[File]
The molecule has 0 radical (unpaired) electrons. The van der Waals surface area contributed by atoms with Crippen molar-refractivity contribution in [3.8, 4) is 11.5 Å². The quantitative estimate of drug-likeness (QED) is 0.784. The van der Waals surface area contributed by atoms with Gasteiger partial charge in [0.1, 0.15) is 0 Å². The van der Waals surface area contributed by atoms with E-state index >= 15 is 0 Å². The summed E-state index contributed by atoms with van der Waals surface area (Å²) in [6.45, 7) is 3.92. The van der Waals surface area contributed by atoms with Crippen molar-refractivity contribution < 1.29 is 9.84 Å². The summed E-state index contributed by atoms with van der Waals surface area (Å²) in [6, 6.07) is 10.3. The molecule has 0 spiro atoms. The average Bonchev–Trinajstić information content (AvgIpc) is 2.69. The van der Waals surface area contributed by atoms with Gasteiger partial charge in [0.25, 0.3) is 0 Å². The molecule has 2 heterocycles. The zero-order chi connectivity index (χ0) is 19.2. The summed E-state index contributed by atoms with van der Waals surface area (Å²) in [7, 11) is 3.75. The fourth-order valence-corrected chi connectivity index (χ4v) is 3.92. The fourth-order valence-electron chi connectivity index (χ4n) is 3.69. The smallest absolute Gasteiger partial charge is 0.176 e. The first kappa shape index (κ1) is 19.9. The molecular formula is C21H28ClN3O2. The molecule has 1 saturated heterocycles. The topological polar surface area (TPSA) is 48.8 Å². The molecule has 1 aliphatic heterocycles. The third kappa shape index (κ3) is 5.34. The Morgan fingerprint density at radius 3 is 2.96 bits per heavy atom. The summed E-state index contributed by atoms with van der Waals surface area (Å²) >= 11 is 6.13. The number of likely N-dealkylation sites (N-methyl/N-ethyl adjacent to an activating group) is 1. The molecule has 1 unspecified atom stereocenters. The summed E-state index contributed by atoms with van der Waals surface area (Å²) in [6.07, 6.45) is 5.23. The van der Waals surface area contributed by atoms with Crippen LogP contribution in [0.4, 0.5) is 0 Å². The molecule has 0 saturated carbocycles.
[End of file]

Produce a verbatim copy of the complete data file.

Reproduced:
The molecule has 0 radical (unpaired) electrons. The van der Waals surface area contributed by atoms with Crippen molar-refractivity contribution in [3.8, 4) is 11.5 Å². The quantitative estimate of drug-likeness (QED) is 0.784. The van der Waals surface area contributed by atoms with Gasteiger partial charge in [0.1, 0.15) is 0 Å². The van der Waals surface area contributed by atoms with E-state index >= 15 is 0 Å². The summed E-state index contributed by atoms with van der Waals surface area (Å²) in [6.45, 7) is 3.92. The van der Waals surface area contributed by atoms with Crippen molar-refractivity contribution < 1.29 is 9.84 Å². The summed E-state index contributed by atoms with van der Waals surface area (Å²) in [6, 6.07) is 10.3. The molecule has 0 spiro atoms. The average Bonchev–Trinajstić information content (AvgIpc) is 2.69. The van der Waals surface area contributed by atoms with Gasteiger partial charge in [0.25, 0.3) is 0 Å². The molecule has 2 heterocycles. The zero-order chi connectivity index (χ0) is 19.2. The summed E-state index contributed by atoms with van der Waals surface area (Å²) in [7, 11) is 3.75. The fourth-order valence-corrected chi connectivity index (χ4v) is 3.92. The fourth-order valence-electron chi connectivity index (χ4n) is 3.69. The smallest absolute Gasteiger partial charge is 0.176 e. The first kappa shape index (κ1) is 19.9. The molecular formula is C21H28ClN3O2. The molecule has 1 saturated heterocycles. The topological polar surface area (TPSA) is 48.8 Å². The molecule has 1 aliphatic heterocycles. The third kappa shape index (κ3) is 5.34. The Morgan fingerprint density at radius 3 is 2.96 bits per heavy atom. The summed E-state index contributed by atoms with van der Waals surface area (Å²) >= 11 is 6.13. The number of likely N-dealkylation sites (N-methyl/N-ethyl adjacent to an activating group) is 1. The molecule has 1 unspecified atom stereocenters. The summed E-state index contributed by atoms with van der Waals surface area (Å²) in [6.07, 6.45) is 5.23. The van der Waals surface area contributed by atoms with Crippen LogP contribution in [0.4, 0.5) is 0 Å². The molecule has 0 saturated carbocycles.